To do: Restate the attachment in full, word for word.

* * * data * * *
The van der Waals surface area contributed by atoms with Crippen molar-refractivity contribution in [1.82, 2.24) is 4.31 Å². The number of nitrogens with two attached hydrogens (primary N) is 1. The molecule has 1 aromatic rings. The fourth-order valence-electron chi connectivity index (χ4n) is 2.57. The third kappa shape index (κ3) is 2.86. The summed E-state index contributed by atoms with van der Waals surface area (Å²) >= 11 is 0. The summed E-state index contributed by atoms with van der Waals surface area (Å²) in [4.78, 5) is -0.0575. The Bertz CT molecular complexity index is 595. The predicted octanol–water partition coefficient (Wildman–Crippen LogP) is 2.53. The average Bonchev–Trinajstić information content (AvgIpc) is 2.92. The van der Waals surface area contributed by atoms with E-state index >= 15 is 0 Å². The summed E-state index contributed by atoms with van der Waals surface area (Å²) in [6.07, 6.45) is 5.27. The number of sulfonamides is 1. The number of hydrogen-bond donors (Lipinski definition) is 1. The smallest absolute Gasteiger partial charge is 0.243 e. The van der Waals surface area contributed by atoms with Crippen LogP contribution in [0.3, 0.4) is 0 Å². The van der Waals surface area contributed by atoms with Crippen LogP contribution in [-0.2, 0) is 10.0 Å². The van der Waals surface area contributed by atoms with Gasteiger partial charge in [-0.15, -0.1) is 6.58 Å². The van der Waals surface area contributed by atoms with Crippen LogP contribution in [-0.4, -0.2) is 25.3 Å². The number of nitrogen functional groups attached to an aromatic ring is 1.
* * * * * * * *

The van der Waals surface area contributed by atoms with Crippen molar-refractivity contribution in [1.82, 2.24) is 4.31 Å². The number of nitrogens with two attached hydrogens (primary N) is 1. The molecule has 1 aromatic rings. The fourth-order valence-electron chi connectivity index (χ4n) is 2.57. The third kappa shape index (κ3) is 2.86. The summed E-state index contributed by atoms with van der Waals surface area (Å²) >= 11 is 0. The summed E-state index contributed by atoms with van der Waals surface area (Å²) in [4.78, 5) is -0.0575. The Bertz CT molecular complexity index is 595. The predicted octanol–water partition coefficient (Wildman–Crippen LogP) is 2.53. The average Bonchev–Trinajstić information content (AvgIpc) is 2.92. The van der Waals surface area contributed by atoms with E-state index >= 15 is 0 Å². The summed E-state index contributed by atoms with van der Waals surface area (Å²) in [6.07, 6.45) is 5.27. The number of sulfonamides is 1. The number of hydrogen-bond donors (Lipinski definition) is 1. The smallest absolute Gasteiger partial charge is 0.243 e. The van der Waals surface area contributed by atoms with Crippen LogP contribution in [0.3, 0.4) is 0 Å². The van der Waals surface area contributed by atoms with Crippen LogP contribution in [-0.2, 0) is 10.0 Å². The van der Waals surface area contributed by atoms with Gasteiger partial charge in [-0.15, -0.1) is 6.58 Å². The van der Waals surface area contributed by atoms with Crippen LogP contribution in [-0.4, -0.2) is 25.3 Å². The number of nitrogen functional groups attached to an aromatic ring is 1.